|Wildfire overall flux of burnt carbon||kg m-2 s-1||wildfire_overall_flux_of_burnt_carbon||cfire||92.210|
|Wildfire radiative power||W m-2||wildfire_radiative_power|
Satellites and instruments
The table below presents the observations used in GFASv1.2. FRP observations are from the MODIS instruments on the NASA Terra and Aqua satellites which were launched in December 1999 and June 2002 respectively.
(last reviewed on )
|FRP||MODIS||Terra||2000-present||NASA LANCE-MODIS, collection 6|
|FRP||MODIS||Aqua||2003-present||NASA LANCE-MODIS, collection 6|
The latest daily Fire Radiative Power (FRP) analysis from GFAS is available here. The map represents the thermal radiation measured from space-borne sensors and detected as coming from actively burning vegetation and other open fires. It is expressed as the daily average of the fire radiative power (FRP) observations made in 125 km grid cells and expressed in the units of [mW/m2]. The rate of release of thermal radiation by a fire is believed to be related to the rate at which fuel is being consumed and smoke produced. Therefore, these daily averaged FRP areal intensity data are used in the global estimation of open vegetation fire trace gas and particulate emissions.
Archived Fire Radiative Power maps (global and by selected areas) are available here for the past 5 days.
- 31 March - 17 April 2022: No Aqua MODIS FRP data due to known issues with the satellite.
- 22 February 2021: Aqua and Terra MODIS FRP data changed from collection 6 to collection 6.1
- 18 November 2020: Aqua MODIS FRP data reintroduced to GFAS processing
- 19 August 2020: No Aqua MODIS FRP data available since 17 August (limited coverage on 16th) due to known issue with the satellite as documented at https://ladsweb.modaps.eosdis.nasa.gov/alerts-and-issues/?id=44995.
- 3 July 2018: GFAS production moved to ECMWF operations; standard output updated to include altitude of plume bottom and injection height from IS4FIRES.
- 23-27 June 2018: Limited MODIS FRP observations being used in daily NRT GFAS processing.
- 19 December 2016: Aqua and Terra MODIS FRP data changed from collection 5 to collection 6.
- 8-9 August 2016: no Aqua MODIS data available leading to reduced GFAS emissions over Africa and South America - all other regions seem to be unaffected.
- 22 April 2016: Terra MODIS data reintroduced to GFAS processing.
- 1 March 2016: Terra MODIS removed from GFAS processing.
- 24 February - 4 March 2016: anomalous FRP values associated with degraded Terra MODIS data being used in GFAS.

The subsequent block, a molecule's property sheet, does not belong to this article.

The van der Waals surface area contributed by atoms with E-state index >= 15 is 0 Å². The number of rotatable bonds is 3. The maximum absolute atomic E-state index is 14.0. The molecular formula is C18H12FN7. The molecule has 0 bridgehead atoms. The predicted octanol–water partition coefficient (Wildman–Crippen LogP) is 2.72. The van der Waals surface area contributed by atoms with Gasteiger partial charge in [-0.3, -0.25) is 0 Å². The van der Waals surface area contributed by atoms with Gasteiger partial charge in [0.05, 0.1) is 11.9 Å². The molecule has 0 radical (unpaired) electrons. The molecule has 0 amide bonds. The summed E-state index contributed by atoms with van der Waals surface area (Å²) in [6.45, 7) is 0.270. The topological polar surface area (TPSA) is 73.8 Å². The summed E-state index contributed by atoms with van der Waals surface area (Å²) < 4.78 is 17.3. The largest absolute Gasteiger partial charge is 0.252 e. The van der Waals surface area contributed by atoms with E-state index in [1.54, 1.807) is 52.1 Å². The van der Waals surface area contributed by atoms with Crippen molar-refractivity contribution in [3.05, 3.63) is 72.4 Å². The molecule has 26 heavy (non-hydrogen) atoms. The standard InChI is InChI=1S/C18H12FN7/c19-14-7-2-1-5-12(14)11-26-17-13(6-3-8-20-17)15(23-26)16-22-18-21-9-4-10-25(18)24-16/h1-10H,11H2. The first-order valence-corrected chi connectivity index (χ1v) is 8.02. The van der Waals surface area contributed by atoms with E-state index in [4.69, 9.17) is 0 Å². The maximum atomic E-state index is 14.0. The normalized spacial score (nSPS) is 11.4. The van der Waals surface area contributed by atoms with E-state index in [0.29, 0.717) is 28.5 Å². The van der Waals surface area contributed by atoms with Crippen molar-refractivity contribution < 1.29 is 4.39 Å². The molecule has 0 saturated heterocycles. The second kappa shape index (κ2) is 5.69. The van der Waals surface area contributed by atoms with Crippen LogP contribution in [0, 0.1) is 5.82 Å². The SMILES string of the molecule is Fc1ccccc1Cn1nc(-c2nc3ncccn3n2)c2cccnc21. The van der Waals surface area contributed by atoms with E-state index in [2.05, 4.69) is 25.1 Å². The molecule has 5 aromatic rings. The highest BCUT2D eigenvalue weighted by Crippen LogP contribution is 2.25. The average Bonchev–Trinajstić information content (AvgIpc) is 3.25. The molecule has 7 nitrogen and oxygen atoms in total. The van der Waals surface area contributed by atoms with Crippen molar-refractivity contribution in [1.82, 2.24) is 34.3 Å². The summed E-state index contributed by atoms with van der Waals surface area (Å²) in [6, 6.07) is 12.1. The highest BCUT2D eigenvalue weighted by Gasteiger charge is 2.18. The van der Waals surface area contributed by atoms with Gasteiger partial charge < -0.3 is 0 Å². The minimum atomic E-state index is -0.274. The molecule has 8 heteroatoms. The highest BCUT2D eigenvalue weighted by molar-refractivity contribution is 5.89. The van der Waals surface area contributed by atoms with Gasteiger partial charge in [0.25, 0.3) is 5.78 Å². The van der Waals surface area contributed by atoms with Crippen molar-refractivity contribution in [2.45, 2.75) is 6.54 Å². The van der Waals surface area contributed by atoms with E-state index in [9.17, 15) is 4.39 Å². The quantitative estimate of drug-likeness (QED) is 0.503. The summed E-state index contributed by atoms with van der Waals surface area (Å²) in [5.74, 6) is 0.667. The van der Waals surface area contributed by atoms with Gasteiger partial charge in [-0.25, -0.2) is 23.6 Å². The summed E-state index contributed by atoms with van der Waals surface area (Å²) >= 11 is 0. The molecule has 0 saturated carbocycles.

- Updated 20 September 2016: GFAS FRP values for these dates have been recalculated using Aqua MODIS data only and have replaced the anomalous values in the GFAS catalogue. For users that have downloaded the GFAS data for these dates, we recommend to download them again.
How to cite the CAMS GFAS data
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'Generated using Copernicus Atmosphere Monitoring Service Information [Year]'.
Where the Licensee makes or contributes to a publication or distribution containing adapted or modified CAMS Information, the Licensee shall provide the following or any similar notice:
'Contains modified Copernicus Atmosphere Monitoring Service Information [Year]';
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Users can find the Q&A for wildfires here.
Francesca Di Giuseppe, Samuel Rémy, Florian Pappenberger, and Fredrik Wetterhall, 2018: Combining fire radiative power observations with the fire weather index improves the estimation of fire emissions, Atmos. Chem. Phys. Discuss., 18, 5359–5370, https://doi.org/10.5194/acp-2017-790
N. Andela (VUA), J.W. Kaiser (ECMWF, KCL), A. Heil (FZ Jülich), T.T. van Leeuwen (VUA), G.R. van der Werf (VUA), M.J. Wooster (KCL), S. Remy (ECMWF) and M.G. Schultz (FZ Jülich), Assessment of the Global Fire Assimilation System (GFASv1). [PDF]
Kaiser, J. W., Heil, A., Andreae, M. O., Benedetti, A., Chubarova, N., Jones, L., Morcrette, J.-J., Razinger, M., Schultz, M. G., Suttie, M., and van der Werf, G. R. (2012). Biomass burning emissions estimated with a global fire assimilation system based on observed fire radiative power. BG, 9:527-554. [PDF]
Xu et al. (2010) New GOES imager algorithms for cloud and active fire detection and fire radiative power assessment across North, South and Central America. RSE Vol. 114
Heil et al. (2010) Assessment of the Real-Time Fire Emissions (GFASv0) by MACC, ECMWF Tech. Memo No. 628 [PDF]
Di Giuseppe, F, Remy, S, Pappenberger, F, Wetterhall, F (2016): Improving GFAS and CAMS biomass burning estimations by means of the Global ECMWF Fire Forecast system (GEFF), ECMWF Tech. Memo No. 790 [PDF]